I'm not sure you posted this in the right place, you might have gotten a response (or more responses) sooner if it was posted in, say, CCNA R&S or something else that was related to routing and switching. Anyhow, I will try to answer your question as best I can.
The extended system ID is utilized by spanning-tree to include the vlan ID in the STP bridge ID, it also uses the same MAC address in each bridge ID. So, normally the bridge-priority would be a value from 0 to 65535, with a default of 32768. With the extended ID, the value will be the vlan ID plus the bridge priority value, with a range of 0 to 61440 for the bridge priority value, in increments of 4096. Note, the bridge priority value will never be higher than 61440 as the last increment of 4096 in the use of the extended system ID, because with a bridge priority value of 61440 plus the vlan value of 1024 it still remains under 65535, which is the highpoint of the priority value. If you were able to use the last value 65535, any vlan ID added to that value would exceed the limits set for the STP bridge priority value (the 16-bits allocated for that portion of the 64-bit bridge ID).
Bitwise, a normal STP bridge ID contains a 16-bit bridge priority (0 to 65535) , followed by a 48-bit unique MAC address for the VLAN. With the STP extended ID you have a 4-bit priority multiplier (0 to 61440) followed by a 12-bit vlan ID, followed by a non-unique (common) MAC address. The use of a non-unique MAC address is also called MAC address reduction. In the non-extended system ID for STP, the switch would assign a unique MAC address (the switch has a certain number reserved) to each instance of STP (one per vlan). With the extended system ID, this is not the case, as the same MAC is used for all instances of STP.
Also, on switches that do not support 1024 unique MAC addresses for its own use, like the 2950, the extended system ID is enabled by default.
Del provide you a very nice explanation. Good job Del. Check out this link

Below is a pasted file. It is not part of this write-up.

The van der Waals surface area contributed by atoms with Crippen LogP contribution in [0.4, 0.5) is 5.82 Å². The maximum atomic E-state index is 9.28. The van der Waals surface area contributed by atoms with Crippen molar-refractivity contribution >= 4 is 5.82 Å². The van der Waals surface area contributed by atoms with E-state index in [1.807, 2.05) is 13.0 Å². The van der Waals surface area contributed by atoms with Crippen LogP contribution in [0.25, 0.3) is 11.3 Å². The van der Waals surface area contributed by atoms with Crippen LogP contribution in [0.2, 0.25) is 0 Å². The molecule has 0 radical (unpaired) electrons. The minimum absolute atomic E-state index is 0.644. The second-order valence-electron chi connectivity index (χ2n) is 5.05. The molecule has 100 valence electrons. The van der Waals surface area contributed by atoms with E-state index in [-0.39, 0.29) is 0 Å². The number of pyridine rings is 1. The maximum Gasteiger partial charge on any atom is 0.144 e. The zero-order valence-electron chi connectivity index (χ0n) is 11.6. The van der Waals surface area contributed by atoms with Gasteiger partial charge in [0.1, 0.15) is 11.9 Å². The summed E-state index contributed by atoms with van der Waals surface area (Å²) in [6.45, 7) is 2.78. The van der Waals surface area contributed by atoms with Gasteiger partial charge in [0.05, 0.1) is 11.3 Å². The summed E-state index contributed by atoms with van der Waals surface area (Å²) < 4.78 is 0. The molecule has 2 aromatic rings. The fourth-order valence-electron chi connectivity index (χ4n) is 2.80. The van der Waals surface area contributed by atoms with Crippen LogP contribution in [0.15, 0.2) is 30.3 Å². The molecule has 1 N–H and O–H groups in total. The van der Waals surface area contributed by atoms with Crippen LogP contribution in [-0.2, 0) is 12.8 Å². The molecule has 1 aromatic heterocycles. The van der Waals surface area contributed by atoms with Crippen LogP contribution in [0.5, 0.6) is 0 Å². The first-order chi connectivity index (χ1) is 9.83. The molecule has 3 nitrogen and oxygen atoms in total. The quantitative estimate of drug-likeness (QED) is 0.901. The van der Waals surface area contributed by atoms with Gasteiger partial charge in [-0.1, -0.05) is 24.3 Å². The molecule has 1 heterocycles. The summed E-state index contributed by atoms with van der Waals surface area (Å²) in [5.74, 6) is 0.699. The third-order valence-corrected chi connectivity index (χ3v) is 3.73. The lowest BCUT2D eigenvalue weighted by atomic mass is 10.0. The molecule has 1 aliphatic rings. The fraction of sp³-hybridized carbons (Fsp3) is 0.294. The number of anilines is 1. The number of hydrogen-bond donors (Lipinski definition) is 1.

to a calculator I created in MSExcel that shows you how the bridge ID and VLAN ID make up the bridge priority value. Please let me know if you have any questions. Sheet 1 is the "extended system ID" and Sheet 2 is the "traditional system ID".
The STP and RSTP standard specifications mandate that each switch running STP/RSTP must have a unique Bridge ID (BID). Because Cisco runs STP or RSTP in each VLAN separately (called PVST and RPVST or PVRST), in each VLAN, the switch behaves like a standalone (albeit virtual) switch and thus, each STP/RSTP instance is required to have a unique BID to comply with the standard. Simply, having X VLANs means having X separate STP/RSTP instances and X unique BIDs.
The question now is how to make sure the BIDs of STP/RSTP instances run on the same switch in different VLANs are truly unique. Older switches actually had a large reserve of MAC addresses. As new VLANs were created, these switches allocated a new MAC address for each new STP/RSTP instance in a new VLAN (recall that the BID originally consisted of the priority and the MAC address), making the BIDs unique.
However, the consumption of MAC addresses this way was simply too large and ineffective. At the same time, having 65536 different values for priority in the BID was largely useless. So IEEE came with the idea of Extended System ID in which they reused a part of the priority field for a unique instance identifier. In Cisco's implementation, this field is populated with the VLAN number the STP/RSTP instance runs in. This easily and effectively makes the BID unique - even with the same priority for all VLANs on a single switch, and a single switch MAC address, multiple STP/RSTP instances running on this same switch with the same priority have different BIDs thanks to different VLAN numbers embedded into the BID.
Some switch platforms actually allowed you to deactivate the Extended System ID and revert to the older style of assigning unique MAC addresses to individual STP/RSTP instance BIDs. That is why the command spanning-tree extend system-id exists in the first place. However, removing this command is only possible on those switching platforms which are equipped with 1024 MAC addresses for their disposal. Most new switching platforms have only 64 MAC addresses for their internal use, and while the spanning-tree extend system-id command is present in their configuration, you can not remove it. It is simply there to inform you that the Extended System ID is being used but you can not really deactivate it.
Read more here:
Peter (Not me copied from other discussion group)